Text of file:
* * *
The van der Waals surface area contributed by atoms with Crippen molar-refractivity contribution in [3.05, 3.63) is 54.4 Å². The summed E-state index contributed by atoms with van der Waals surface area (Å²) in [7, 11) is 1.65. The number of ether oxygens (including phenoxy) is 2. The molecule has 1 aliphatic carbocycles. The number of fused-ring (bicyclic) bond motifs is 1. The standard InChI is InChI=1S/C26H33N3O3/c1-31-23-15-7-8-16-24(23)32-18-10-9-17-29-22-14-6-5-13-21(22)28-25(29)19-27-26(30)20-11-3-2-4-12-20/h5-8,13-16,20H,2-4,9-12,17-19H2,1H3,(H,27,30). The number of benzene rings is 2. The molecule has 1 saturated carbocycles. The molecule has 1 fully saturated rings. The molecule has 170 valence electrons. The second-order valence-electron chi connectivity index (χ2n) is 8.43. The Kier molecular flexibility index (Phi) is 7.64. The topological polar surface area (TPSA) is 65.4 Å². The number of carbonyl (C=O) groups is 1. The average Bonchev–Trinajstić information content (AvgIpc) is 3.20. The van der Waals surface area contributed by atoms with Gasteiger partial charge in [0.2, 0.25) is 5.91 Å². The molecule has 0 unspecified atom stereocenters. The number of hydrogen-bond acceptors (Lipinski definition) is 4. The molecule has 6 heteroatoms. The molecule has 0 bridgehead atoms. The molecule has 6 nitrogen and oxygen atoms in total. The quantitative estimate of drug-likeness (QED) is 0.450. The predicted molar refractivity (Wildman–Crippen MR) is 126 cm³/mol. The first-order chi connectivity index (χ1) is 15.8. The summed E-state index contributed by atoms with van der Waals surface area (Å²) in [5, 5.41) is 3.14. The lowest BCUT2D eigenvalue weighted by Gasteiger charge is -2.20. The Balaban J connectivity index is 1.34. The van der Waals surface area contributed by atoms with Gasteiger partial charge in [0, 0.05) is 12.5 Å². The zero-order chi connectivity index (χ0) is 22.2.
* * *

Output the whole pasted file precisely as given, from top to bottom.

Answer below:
The van der Waals surface area contributed by atoms with Crippen molar-refractivity contribution in [3.05, 3.63) is 54.4 Å². The summed E-state index contributed by atoms with van der Waals surface area (Å²) in [7, 11) is 1.65. The number of ether oxygens (including phenoxy) is 2. The molecule has 1 aliphatic carbocycles. The number of fused-ring (bicyclic) bond motifs is 1. The standard InChI is InChI=1S/C26H33N3O3/c1-31-23-15-7-8-16-24(23)32-18-10-9-17-29-22-14-6-5-13-21(22)28-25(29)19-27-26(30)20-11-3-2-4-12-20/h5-8,13-16,20H,2-4,9-12,17-19H2,1H3,(H,27,30). The number of benzene rings is 2. The molecule has 1 saturated carbocycles. The molecule has 1 fully saturated rings. The molecule has 170 valence electrons. The second-order valence-electron chi connectivity index (χ2n) is 8.43. The Kier molecular flexibility index (Phi) is 7.64. The topological polar surface area (TPSA) is 65.4 Å². The number of carbonyl (C=O) groups is 1. The average Bonchev–Trinajstić information content (AvgIpc) is 3.20. The van der Waals surface area contributed by atoms with Gasteiger partial charge in [0.2, 0.25) is 5.91 Å². The molecule has 0 unspecified atom stereocenters. The number of hydrogen-bond acceptors (Lipinski definition) is 4. The molecule has 6 heteroatoms. The molecule has 0 bridgehead atoms. The molecule has 6 nitrogen and oxygen atoms in total. The quantitative estimate of drug-likeness (QED) is 0.450. The predicted molar refractivity (Wildman–Crippen MR) is 126 cm³/mol. The first-order chi connectivity index (χ1) is 15.8. The summed E-state index contributed by atoms with van der Waals surface area (Å²) in [5, 5.41) is 3.14. The lowest BCUT2D eigenvalue weighted by Gasteiger charge is -2.20. The Balaban J connectivity index is 1.34. The van der Waals surface area contributed by atoms with Gasteiger partial charge in [0, 0.05) is 12.5 Å². The zero-order chi connectivity index (χ0) is 22.2.